It’s an absurd long shot, but I’d love to see a Damon win. His performance was equal parts actorly prowess and movie star charisma. If only he’d eaten raw bison liver instead of poopy potatoes, then he might’ve stood a chance.

Best Actress

NOMINEES

Cate Blanchett, “Carol”
Brie Larson, “Room”
Jennifer Lawrence, “Joy”
Charlotte Rampling, “45 Years”
Saoirse Ronan, “Brooklyn”
Who should win: Larson
Who will win: Larson
Who should have been nominated: Charlize Theron, “Mad Max: Fury Road”

After her Globes win (which isn’t relevant here) and her SAG win (which is), Larson is the one to beat. Though there remains the thinnest sliver of a chance that Ronan could upset.
It was a refreshingly strong year for female roles (so much so that Alicia Vikander and Rooney Mara’s lead-ish performances were relegated to supporting). But none of the actresses hit viewers in the throat so hard as Larson. As a mother struggling for her son’s survival, as a woman outraged that her life was stolen from her, Larson just nails every moment. Brutal.

Best Supporting Actor

NOMINEES

Christian Bale, “The Big Short”
Tom Hardy, “The Revenant”
Mark Ruffalo, “Spotlight”
Mark Rylance, “Bridge of Spies”
Sylvester Stallone, “Creed”
Who should win: Rylance
Who will win: Stallone
Who should have been nominated: Benicio Del Toro, “Sicario”

This is the most open of the acting categories thanks to an unexpected SAG Awards outcome, which honored Idris Elba for his “Beasts of No Nation” performance. As Elba wasn’t nominated for an Oscar (one of the omissions that fueled the #oscarssowhite controversy), that leaves this race unsettled.
Had Bale or Rylance (once the presumed frontrunner) won the SAG, they’d have a clear path to victory here. But Stallone, not even nominated for a SAG, has emerged as the sentimental favorite. There is precedent for such a win: A few years back, Christoph Waltz won the same award for “Django Unchained,” despite being snubbed at the SAGs.
What helps Stallone’s chances is that “Creed” is his first honest-to-God good movie since 1997’s “Cop Land.” And seeing him nab a comeback win for reprising the same role he was nominated for nearly 40 years ago? Well, that will just be a neat Oscar moment.
When Sly gets up on that stage, the big lug better thank “Creed” writer/director Ryan Coogler until he’s red in the face with effort.

Best Supporting Actress

NOMINEES

Jennifer Jason Leigh, “The Hateful Eight”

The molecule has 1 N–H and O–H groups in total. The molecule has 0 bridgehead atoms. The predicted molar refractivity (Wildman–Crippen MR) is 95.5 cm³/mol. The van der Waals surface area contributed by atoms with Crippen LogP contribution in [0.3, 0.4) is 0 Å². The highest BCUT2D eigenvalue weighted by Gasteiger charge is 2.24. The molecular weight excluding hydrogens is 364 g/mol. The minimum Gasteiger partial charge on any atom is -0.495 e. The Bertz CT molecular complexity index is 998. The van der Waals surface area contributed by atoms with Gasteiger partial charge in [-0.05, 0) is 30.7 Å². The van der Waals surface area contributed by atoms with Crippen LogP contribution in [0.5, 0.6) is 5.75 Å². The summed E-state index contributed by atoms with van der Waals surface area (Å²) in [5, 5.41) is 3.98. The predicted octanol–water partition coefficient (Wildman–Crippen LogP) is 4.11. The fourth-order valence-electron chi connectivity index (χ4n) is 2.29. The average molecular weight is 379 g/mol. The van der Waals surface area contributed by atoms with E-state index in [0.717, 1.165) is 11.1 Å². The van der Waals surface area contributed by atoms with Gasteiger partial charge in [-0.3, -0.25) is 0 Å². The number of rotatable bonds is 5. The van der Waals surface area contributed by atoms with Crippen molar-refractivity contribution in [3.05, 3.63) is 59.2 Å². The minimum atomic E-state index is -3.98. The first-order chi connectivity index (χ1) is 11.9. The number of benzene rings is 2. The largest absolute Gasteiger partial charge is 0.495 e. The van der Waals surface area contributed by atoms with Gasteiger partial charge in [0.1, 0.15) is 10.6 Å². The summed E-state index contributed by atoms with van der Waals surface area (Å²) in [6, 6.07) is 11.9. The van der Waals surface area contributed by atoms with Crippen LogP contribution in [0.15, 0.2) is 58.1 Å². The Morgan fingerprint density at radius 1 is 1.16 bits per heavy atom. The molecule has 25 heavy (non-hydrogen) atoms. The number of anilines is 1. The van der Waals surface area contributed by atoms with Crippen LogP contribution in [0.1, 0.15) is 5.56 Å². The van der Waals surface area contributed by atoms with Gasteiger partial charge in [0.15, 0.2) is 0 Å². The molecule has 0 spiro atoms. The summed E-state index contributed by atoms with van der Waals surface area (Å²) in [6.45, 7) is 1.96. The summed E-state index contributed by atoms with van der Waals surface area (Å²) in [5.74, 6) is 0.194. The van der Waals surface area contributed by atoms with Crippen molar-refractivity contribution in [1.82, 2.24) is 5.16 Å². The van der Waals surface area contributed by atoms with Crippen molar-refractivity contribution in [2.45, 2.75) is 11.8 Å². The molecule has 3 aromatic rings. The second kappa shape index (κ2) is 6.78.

Rooney Mara, “Carol”
Rachel McAdams, “Spotlight”
Alicia Vikander, “The Danish Girl”
Kate Winslet, “Steve Jobs”
Who should win: Vikander
Who will win: Vikander
Who should have been nominated: Mya Taylor, “Tangerine”

Vikander scored the supporting actress win at the SAG Awards, a better predictor than the Golden Globes, which gave the award to Winslet.
Though all the performances here are great, Vikander’s is the one that sticks with you the most. And she was not only the best part of a rather staid prestige pic; she also had a banner year altogether, with great turns in “Ex Machina,” “Testament of Youth” and “The Man from U.N.C.L.E.”
Vikander and Brie Larson are both realizing the “star is born” narrative with a vengeance.

Adapted Screenplay

NOMINEES

“The Big Short”
“Brooklyn”
“Carol”
“The Martian”
“Room”
What should win: “The Martian”
What will win: “The Big Short”

Adam McKay and Charles Randolph’s wildly inventive adaptation of Michael Lewis’ book has all the momentum in this category, including a win at the Writers Guild Awards.
We’ll soon be able to truthfully identify McKay as an Oscar-winner and the director of “Anchorman 2.”

Original Screenplay

NOMINEES

“Bridge of Spies”
“Ex Machina”
“Inside Out”
“Spotlight”
“Straight Outta Compton”
What should win: “Spotlight”
What will win: “Spotlight”

The research and development Tom McCarthy and Josh Singer put into their “Spotlight” screenplay was great journalism in its own right, and the academy is going to reward that.

Animated Feature Film

NOMINEES

“Anomalisa”
“Boy and the World”
“Inside Out”
“Shaun the Sheep Movie”
“When Marnie Was There”
What should win: “Inside Out”
What will win: “Inside Out”

This is an altogether solid lineup, but “Inside Out” is Pixar’s first great movie in far too long. If it doesn’t win, like, people should go to jail.

Foreign Language Film

NOMINEES

“Embrace of the Serpent”
“Mustang”
“Son of Saul”
“Theeb”
“A War”
What should win: “Son of Saul”
What will win: “Son of Saul”

László Nemes’ Holocaust drama has received near-universal acclaim from critics, festivals and the small cluster of audiences who have seen it (it opened in Omaha earlier this month).
Its closest competitor is the equally well-regarded Turkish drama, “Mustang.”

Documentary Feature

NOMINEES

“Amy”
“Cartel Land”
“The Look of Silence”
“What Happened, Miss Simone?”
“Winter on Fire”
What should win: “The Look of Silence”
What will win: “Amy”

“Amy” is really good. It’s a sad, riveting and expertly made documentary about the rise and fall of Amy Winehouse. But “The Look of Silence” is one of the greatest documentaries ever.
“Amy” is a very special “Behind the Music” episode. “The Look of Silence” is a masterpiece, a cool-headed examination of atrocity that deserves to be mentioned in the same breath as “Shoah.” It won’t win.

Best Cinematography

NOMINEES

“Carol”
“The Hateful Eight”
“Mad Max: Fury Road”
“The Revenant”
“Sicario”
What should win: “Sicario”
What will win: “The Revenant”

Look, I thought “The Revenant” looked great, too. With the stunning visuals, lead shooter Emmanuel Lubezki helped transform an overwrought, overlong story into an awe-inspiring experience. But this will be Lubezki’s third consecutive win (following “Birdman” and “Gravity”), giving him the most consecutive awards in the category’s history.